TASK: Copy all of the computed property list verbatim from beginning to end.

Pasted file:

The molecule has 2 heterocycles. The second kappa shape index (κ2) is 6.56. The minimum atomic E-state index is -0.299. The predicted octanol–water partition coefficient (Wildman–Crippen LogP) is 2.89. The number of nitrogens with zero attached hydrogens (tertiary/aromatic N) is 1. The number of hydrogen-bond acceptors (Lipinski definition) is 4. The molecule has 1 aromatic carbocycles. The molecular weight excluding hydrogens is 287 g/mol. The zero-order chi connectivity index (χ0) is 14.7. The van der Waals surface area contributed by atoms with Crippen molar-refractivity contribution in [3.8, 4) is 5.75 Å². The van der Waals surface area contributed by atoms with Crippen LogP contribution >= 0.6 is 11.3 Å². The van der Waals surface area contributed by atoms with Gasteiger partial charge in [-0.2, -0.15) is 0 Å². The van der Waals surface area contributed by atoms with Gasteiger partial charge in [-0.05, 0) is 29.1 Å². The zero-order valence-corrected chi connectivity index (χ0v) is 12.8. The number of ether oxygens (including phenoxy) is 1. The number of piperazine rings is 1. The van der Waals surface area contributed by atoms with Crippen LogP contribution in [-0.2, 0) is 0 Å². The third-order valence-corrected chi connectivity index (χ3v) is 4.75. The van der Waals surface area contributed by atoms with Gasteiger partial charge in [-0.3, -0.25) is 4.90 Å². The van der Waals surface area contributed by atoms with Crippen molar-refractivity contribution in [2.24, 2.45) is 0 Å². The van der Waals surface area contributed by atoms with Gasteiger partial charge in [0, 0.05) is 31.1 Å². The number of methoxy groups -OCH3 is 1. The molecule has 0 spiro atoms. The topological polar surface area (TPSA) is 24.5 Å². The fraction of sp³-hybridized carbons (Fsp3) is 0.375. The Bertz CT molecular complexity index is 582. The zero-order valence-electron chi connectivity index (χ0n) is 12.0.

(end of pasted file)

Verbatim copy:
The molecule has 2 heterocycles. The second kappa shape index (κ2) is 6.56. The minimum atomic E-state index is -0.299. The predicted octanol–water partition coefficient (Wildman–Crippen LogP) is 2.89. The number of nitrogens with zero attached hydrogens (tertiary/aromatic N) is 1. The number of hydrogen-bond acceptors (Lipinski definition) is 4. The molecule has 1 aromatic carbocycles. The molecular weight excluding hydrogens is 287 g/mol. The zero-order chi connectivity index (χ0) is 14.7. The van der Waals surface area contributed by atoms with Crippen molar-refractivity contribution in [3.8, 4) is 5.75 Å². The van der Waals surface area contributed by atoms with Crippen LogP contribution >= 0.6 is 11.3 Å². The van der Waals surface area contributed by atoms with Gasteiger partial charge in [-0.2, -0.15) is 0 Å². The van der Waals surface area contributed by atoms with Gasteiger partial charge in [-0.05, 0) is 29.1 Å². The zero-order valence-corrected chi connectivity index (χ0v) is 12.8. The number of ether oxygens (including phenoxy) is 1. The number of piperazine rings is 1. The van der Waals surface area contributed by atoms with Crippen LogP contribution in [-0.2, 0) is 0 Å². The third-order valence-corrected chi connectivity index (χ3v) is 4.75. The van der Waals surface area contributed by atoms with Gasteiger partial charge in [-0.3, -0.25) is 4.90 Å². The van der Waals surface area contributed by atoms with Crippen molar-refractivity contribution in [2.24, 2.45) is 0 Å². The van der Waals surface area contributed by atoms with Gasteiger partial charge in [0, 0.05) is 31.1 Å². The number of methoxy groups -OCH3 is 1. The molecule has 0 spiro atoms. The topological polar surface area (TPSA) is 24.5 Å². The fraction of sp³-hybridized carbons (Fsp3) is 0.375. The Bertz CT molecular complexity index is 582. The zero-order valence-electron chi connectivity index (χ0n) is 12.0.